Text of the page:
Season begins at historic Albert Park Australia

Season begins at historic Albert Park Australia

The Formula One season opener at Melbourne, on March 9th this year, is always one of the highlights of the year. Just a few kilometres from Melbourne city centre, the Albert Park street circuit is set around an artificial lake and at just over...

The Formula One season opener at Melbourne, on March 9th this year, is always one of the highlights of the year. Just a few kilometres from Melbourne city centre, the Albert Park street circuit is set around an artificial lake and at just over 5km, it's one of the longest tracks currently on the F1 calendar.

Downtown Melbourne, view from Southgate.
Photo by Brousseau Photo.
Racing began at Albert Park in the fifties and Stirling Moss won the first Grand Prix in 1956, although it was a non-championship race. The circuit took over hosting the Australian GP from Adelaide in 1996 and was redesigned for modern F1 standards, but incorporated parts of the original track.

Previous winners of the race in Melbourne were Damon Hill, David Coulthard, Mika Hakkinen, Eddie Irvine and Michael Schumacher. The Australian GP, hosted by both Adelaide and Melbourne, has only been won by four teams -- McLaren seven times, Williams five, Ferrari three and Benetton once. Jaguar's Mark Webber is currently the only Australian on the grid and sent the home crowd wild last year when he finished fifth with Minardi.

Although not one of the most challenging circuits, Albert Park is generally liked by most of the drivers. For a street circuit it's fairly fast, with a combination of slow corners and flowing bends. The first turn after the pit straight is one of the best overtaking opportunities

The track requires high downforce and medium to soft suspension for some rather bumpy sections and setting up the car can be tricky. The Australian heat can also mean brakes are a significant factor but the track surface is generally smooth so tyre wear is not so much of an issue. However, it can be quite slippery so understeer can be a problem.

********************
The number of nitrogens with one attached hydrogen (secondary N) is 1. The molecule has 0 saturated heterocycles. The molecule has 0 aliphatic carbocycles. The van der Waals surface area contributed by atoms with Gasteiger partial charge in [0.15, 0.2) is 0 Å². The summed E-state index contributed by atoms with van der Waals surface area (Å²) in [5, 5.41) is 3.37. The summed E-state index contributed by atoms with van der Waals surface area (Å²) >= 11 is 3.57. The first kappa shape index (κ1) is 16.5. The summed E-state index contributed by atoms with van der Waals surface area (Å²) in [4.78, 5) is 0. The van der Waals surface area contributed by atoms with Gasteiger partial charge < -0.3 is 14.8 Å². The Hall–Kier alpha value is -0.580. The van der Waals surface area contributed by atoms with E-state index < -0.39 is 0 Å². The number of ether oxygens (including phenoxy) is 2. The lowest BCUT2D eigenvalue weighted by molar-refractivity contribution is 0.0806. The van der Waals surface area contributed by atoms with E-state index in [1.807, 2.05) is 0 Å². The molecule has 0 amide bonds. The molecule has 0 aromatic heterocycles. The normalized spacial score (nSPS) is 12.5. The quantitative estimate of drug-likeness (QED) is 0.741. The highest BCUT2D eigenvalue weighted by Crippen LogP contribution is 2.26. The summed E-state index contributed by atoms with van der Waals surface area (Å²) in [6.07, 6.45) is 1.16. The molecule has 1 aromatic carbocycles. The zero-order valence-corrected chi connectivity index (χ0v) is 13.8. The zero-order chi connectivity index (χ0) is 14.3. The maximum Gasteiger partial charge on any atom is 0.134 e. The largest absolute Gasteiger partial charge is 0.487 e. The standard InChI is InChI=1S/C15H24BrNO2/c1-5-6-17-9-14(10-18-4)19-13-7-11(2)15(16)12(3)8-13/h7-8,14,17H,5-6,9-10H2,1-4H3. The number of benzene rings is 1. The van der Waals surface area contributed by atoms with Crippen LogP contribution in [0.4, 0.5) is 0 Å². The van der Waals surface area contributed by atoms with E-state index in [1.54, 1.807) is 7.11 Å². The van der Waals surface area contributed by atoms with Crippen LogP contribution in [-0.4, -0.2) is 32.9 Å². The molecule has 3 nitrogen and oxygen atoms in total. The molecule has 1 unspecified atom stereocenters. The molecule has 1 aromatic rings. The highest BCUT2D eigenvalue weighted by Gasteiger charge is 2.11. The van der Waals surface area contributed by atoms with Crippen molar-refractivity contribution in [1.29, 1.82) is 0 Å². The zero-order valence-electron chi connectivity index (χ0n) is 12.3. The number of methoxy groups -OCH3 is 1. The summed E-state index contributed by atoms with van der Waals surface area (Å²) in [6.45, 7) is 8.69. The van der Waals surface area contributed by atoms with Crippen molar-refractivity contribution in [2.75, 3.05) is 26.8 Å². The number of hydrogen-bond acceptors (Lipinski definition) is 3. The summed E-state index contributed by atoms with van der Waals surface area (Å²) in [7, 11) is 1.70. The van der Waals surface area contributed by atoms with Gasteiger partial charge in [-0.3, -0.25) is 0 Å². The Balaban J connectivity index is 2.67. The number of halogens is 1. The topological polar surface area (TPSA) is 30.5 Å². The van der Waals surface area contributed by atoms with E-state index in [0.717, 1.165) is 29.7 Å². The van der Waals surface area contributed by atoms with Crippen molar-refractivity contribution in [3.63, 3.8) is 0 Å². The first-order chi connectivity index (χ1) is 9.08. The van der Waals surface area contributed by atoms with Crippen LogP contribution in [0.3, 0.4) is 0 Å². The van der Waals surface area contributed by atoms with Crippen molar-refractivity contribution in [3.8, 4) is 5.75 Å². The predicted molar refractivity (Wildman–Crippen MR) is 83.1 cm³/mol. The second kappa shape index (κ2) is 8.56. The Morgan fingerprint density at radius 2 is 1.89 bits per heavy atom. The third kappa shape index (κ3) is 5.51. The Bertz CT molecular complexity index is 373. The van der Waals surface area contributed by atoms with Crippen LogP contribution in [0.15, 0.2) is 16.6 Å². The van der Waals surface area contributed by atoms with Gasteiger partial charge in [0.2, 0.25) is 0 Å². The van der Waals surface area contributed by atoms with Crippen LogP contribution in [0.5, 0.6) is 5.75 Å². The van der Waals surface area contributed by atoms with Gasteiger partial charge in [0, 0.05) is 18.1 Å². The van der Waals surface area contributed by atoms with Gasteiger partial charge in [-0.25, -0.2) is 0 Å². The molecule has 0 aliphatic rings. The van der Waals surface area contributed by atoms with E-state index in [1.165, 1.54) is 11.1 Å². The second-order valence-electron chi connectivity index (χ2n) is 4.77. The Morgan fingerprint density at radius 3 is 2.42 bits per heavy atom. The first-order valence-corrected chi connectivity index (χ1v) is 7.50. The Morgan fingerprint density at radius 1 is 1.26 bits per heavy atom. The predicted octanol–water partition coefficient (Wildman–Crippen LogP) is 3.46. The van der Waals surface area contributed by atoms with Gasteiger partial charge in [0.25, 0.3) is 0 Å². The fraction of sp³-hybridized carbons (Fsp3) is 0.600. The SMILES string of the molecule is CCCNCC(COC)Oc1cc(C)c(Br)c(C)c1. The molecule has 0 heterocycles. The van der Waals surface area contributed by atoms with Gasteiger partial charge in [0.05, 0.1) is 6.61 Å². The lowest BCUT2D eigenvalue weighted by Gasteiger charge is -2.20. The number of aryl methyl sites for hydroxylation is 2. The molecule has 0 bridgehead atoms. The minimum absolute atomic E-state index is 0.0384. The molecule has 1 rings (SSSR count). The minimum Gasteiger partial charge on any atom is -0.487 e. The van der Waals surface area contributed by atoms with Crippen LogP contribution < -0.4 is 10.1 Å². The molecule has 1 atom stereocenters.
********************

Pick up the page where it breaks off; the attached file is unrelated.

Michael Schumacher has won the last three Australian GPs and will no doubt be aiming to make it four in a row this coming weekend. Last year's season opener went with a bang on the very first lap, when Rubens Barrichello and Ralf Schumacher collided at the first corner. Ralf went airborne and the resulting pile-up saw nearly half the field out of the race.

Confusion reigned when drivers making a mad dash back to the pits for the spare car realized the race hadn't been stopped. The safety car was out and David Coulthard led once it went in, only to have it back out just a few laps later when Jarno Trulli's Renault was stuck on track after hitting a wall.

The podium: race winner Michael Schumacher, with Juan Pablo Montoya and Kimi Raikkonen.
Photo by Ferrari Media Center.
Once the race really got under way, a fight ensued between Juan Pablo Montoya and Michael Schumacher. Michael eventually took victory, Montoya second and Kimi Raikkonen gained his first podium with third: only eight drivers managed to finish.

Ferrari is arguably the favourite to win the first race of the year -- Williams has expressed doubts that the new FW25 is fast enough yet and the team is still tinkering with the aerodynamics. McLaren are looking strong but the MP4-17 wasn't fast enough to beat the Ferrari F2002 last year, so its doubtful it can this time around. However, both cars are now developments of 2002 chassis' so it remains to be seen how much improvement has been made.

The new qualifying system could well bring about a few surprises and with the other regulation changes, such as no refueling and less work on the cars between qualifying and race, there could well be a few surprises this coming weekend. As proven in the 2002 Australian GP, anything can happen in the race -- how many cars make it to the finish line on Sunday we will soon find out.

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About this article
Series Formula 1
Drivers Juan Pablo Montoya
Teams Ferrari , McLaren , Williams , Benetton , Minardi